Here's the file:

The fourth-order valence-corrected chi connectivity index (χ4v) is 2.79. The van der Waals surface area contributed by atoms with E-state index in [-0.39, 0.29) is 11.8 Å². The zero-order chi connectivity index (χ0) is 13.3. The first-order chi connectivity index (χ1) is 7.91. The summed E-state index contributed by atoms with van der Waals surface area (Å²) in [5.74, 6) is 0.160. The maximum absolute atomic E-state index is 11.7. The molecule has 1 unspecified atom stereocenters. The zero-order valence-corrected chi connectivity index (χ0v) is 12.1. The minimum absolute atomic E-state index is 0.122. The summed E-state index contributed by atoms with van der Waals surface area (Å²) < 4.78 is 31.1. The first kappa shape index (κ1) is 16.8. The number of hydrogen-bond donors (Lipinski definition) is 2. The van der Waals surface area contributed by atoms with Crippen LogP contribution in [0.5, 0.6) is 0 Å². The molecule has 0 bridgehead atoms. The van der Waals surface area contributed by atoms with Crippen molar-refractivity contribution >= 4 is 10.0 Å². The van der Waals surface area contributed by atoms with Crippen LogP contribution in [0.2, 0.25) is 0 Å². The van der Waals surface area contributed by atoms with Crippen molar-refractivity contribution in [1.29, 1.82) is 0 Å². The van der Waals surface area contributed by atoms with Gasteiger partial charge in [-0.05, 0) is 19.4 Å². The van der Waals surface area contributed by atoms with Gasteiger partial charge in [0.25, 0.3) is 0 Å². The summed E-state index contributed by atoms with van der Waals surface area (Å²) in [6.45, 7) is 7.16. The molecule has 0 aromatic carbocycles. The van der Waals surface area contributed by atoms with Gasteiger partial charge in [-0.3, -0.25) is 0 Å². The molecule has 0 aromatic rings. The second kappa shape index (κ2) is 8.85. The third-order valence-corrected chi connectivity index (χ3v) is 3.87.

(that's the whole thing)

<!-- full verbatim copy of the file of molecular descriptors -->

The fourth-order valence-corrected chi connectivity index (χ4v) is 2.79. The van der Waals surface area contributed by atoms with E-state index in [-0.39, 0.29) is 11.8 Å². The zero-order chi connectivity index (χ0) is 13.3. The first-order chi connectivity index (χ1) is 7.91. The summed E-state index contributed by atoms with van der Waals surface area (Å²) in [5.74, 6) is 0.160. The maximum absolute atomic E-state index is 11.7. The molecule has 1 unspecified atom stereocenters. The zero-order valence-corrected chi connectivity index (χ0v) is 12.1. The minimum absolute atomic E-state index is 0.122. The summed E-state index contributed by atoms with van der Waals surface area (Å²) < 4.78 is 31.1. The first kappa shape index (κ1) is 16.8. The number of hydrogen-bond donors (Lipinski definition) is 2. The van der Waals surface area contributed by atoms with Crippen LogP contribution in [0.5, 0.6) is 0 Å². The molecule has 0 bridgehead atoms. The van der Waals surface area contributed by atoms with Crippen molar-refractivity contribution >= 4 is 10.0 Å². The van der Waals surface area contributed by atoms with Crippen LogP contribution in [0.2, 0.25) is 0 Å². The van der Waals surface area contributed by atoms with Crippen molar-refractivity contribution in [1.29, 1.82) is 0 Å². The van der Waals surface area contributed by atoms with Gasteiger partial charge in [-0.05, 0) is 19.4 Å². The van der Waals surface area contributed by atoms with Gasteiger partial charge in [0.25, 0.3) is 0 Å². The summed E-state index contributed by atoms with van der Waals surface area (Å²) in [6.45, 7) is 7.16. The molecule has 0 aromatic carbocycles. The van der Waals surface area contributed by atoms with Gasteiger partial charge in [-0.3, -0.25) is 0 Å². The molecule has 0 aromatic rings. The second kappa shape index (κ2) is 8.85. The third-order valence-corrected chi connectivity index (χ3v) is 3.87.